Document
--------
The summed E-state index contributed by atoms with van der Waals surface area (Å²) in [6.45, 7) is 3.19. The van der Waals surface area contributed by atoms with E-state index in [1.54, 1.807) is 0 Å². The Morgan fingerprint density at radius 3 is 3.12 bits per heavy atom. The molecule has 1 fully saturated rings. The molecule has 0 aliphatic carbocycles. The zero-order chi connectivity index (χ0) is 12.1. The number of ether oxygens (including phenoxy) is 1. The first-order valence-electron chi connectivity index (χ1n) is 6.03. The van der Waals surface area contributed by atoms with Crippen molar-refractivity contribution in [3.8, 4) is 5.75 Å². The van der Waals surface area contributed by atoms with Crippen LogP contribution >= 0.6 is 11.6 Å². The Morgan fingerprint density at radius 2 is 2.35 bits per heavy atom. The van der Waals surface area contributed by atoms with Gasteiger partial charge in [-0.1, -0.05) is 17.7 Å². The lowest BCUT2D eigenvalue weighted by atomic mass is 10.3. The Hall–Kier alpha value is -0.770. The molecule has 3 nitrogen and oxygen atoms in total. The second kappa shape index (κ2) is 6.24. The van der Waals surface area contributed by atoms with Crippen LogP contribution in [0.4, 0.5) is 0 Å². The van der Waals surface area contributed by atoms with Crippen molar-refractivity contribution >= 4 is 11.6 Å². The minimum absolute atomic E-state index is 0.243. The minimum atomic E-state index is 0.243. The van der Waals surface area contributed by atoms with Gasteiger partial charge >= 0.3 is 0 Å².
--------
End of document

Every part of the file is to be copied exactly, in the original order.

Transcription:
The summed E-state index contributed by atoms with van der Waals surface area (Å²) in [6.45, 7) is 3.19. The van der Waals surface area contributed by atoms with E-state index in [1.54, 1.807) is 0 Å². The Morgan fingerprint density at radius 3 is 3.12 bits per heavy atom. The molecule has 1 fully saturated rings. The molecule has 0 aliphatic carbocycles. The zero-order chi connectivity index (χ0) is 12.1. The number of ether oxygens (including phenoxy) is 1. The first-order valence-electron chi connectivity index (χ1n) is 6.03. The van der Waals surface area contributed by atoms with Crippen molar-refractivity contribution in [3.8, 4) is 5.75 Å². The van der Waals surface area contributed by atoms with Crippen LogP contribution >= 0.6 is 11.6 Å². The Morgan fingerprint density at radius 2 is 2.35 bits per heavy atom. The van der Waals surface area contributed by atoms with Gasteiger partial charge in [-0.1, -0.05) is 17.7 Å². The lowest BCUT2D eigenvalue weighted by atomic mass is 10.3. The Hall–Kier alpha value is -0.770. The molecule has 3 nitrogen and oxygen atoms in total. The second kappa shape index (κ2) is 6.24. The van der Waals surface area contributed by atoms with Crippen LogP contribution in [0.4, 0.5) is 0 Å². The van der Waals surface area contributed by atoms with Crippen molar-refractivity contribution >= 4 is 11.6 Å². The minimum absolute atomic E-state index is 0.243. The minimum atomic E-state index is 0.243. The van der Waals surface area contributed by atoms with Gasteiger partial charge >= 0.3 is 0 Å².